JENNY: That is a very multi-layered answer. I will reiterate that time and time again, the business case for gender equality, diversity inclusion remains undeniable. We’ve seen all the stats, right? Various stats, research, whether it’s McKinsey or other sources. Also, we know that that ethnically diverse and gender diverse companies are more likely to be not just more profitable and have higher revenue, but also have more engaged employees. So really, that whole ecosystem. I think also what corporations should keep in mind when it comes to staying the course and why they should stay the course is consumer demographics are undeniable and consumer expectations are very much changing. So, we know that about three quarters of US consumers say that brands play an important role in advocating for positive social and environmental change. We also know that millennials and Gen Z are obviously, and I count myself as a millennial, we’re prioritizing concerns around DE&I more and more and influences where we work, which brands get our money and even our investment strategies. Gen Z and millennials make up half of the workforce today. Gen Z alone, by the end of the decade, will be a third of the entire workforce, according to the US Bureau of Labor Statistics. A couple of important things, I know I’m throwing out a lot of facts, but I think it’s important to keep this top of mind in terms of why this is so important and why it’s inevitable. Also, four out of five Gen Zers say that an employer’s commitment to DE&I is very important or significant when choosing where they work. Also, four out of five Gen Zers say it’s important for brands that they buy from to address DE&I. So simply put, these are the consumers and employees of the future, and this is what is expected.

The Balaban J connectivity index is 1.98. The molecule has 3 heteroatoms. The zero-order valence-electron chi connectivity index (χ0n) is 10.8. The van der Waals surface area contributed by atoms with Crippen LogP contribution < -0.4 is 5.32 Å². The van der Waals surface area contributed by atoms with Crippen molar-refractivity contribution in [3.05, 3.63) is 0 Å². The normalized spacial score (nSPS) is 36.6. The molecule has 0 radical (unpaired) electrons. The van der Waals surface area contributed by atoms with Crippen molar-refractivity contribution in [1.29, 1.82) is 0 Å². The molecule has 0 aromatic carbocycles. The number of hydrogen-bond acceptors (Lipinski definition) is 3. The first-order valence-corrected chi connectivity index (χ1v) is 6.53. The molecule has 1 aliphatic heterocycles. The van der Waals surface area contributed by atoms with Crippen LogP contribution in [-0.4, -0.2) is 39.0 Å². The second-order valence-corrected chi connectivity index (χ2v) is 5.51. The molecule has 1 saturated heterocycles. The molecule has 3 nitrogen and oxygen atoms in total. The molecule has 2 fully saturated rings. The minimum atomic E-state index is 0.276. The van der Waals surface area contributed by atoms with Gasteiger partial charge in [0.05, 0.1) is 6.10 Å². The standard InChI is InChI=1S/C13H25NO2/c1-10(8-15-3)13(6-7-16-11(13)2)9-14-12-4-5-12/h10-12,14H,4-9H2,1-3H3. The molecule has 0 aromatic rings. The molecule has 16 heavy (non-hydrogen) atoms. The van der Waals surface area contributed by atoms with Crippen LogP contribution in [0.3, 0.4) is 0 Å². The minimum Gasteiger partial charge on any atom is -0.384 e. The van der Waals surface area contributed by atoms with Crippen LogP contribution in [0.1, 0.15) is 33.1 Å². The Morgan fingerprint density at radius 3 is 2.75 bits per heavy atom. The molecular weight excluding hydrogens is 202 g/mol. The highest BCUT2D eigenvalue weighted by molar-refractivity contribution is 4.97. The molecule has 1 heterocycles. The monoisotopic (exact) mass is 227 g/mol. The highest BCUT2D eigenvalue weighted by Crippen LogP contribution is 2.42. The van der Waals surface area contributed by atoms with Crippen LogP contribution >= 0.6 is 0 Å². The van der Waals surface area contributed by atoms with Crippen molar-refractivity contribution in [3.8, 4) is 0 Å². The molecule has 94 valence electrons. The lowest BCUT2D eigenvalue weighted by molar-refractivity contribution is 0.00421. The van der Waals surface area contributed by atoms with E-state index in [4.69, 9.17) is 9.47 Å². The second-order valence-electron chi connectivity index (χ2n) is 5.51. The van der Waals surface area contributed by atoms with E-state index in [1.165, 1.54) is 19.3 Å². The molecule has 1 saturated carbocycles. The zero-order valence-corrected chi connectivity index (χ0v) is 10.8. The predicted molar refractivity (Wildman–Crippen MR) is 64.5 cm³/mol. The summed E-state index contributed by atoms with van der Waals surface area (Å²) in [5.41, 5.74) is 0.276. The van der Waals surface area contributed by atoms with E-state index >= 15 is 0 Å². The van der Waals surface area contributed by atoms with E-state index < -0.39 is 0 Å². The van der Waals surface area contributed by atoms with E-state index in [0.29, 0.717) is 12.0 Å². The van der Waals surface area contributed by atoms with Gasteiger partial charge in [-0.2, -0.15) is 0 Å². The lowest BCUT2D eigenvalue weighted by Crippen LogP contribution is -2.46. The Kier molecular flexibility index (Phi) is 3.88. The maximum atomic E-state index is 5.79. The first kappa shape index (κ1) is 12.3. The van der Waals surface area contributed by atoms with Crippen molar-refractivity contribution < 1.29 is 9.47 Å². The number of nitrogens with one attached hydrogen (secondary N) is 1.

DOUG: Can you explain what you call the four pillars of consideration?
JENNY: Number one, intentionality first pillar. And that is really making sure that you are intentional about what you do or don’t weighed in on and what extent that you do take action, right? That’s number one. Number two is transparency. I think that’s pretty obvious if you’re going to make some commitments. You should also, as much as you can, show transparency around your momentum or lack thereof, which is totally okay. Then the third pillar is authenticity. So, I know that’s a vague term, but I think it’s very important for us as brands and companies to ensure we’re not being performative and communicating in a way that comes off as genuine. And we can talk a little bit about like, what are some sample small ways to do that. And then the fourth, the last pillar is creativity. And I think that really covers. Let’s expand even the notion of what diversity means, right? Especially, as we move forward, especially with millennials and Gen Z, we are being asked to more and more. We, as in companies and organizations, are being asked to represent a larger and different populations that are beyond even just race or ethnicity. Right? Could be neurodiversity, it could be other forms of diversity. So anyways, creativity is the fourth and final pillar.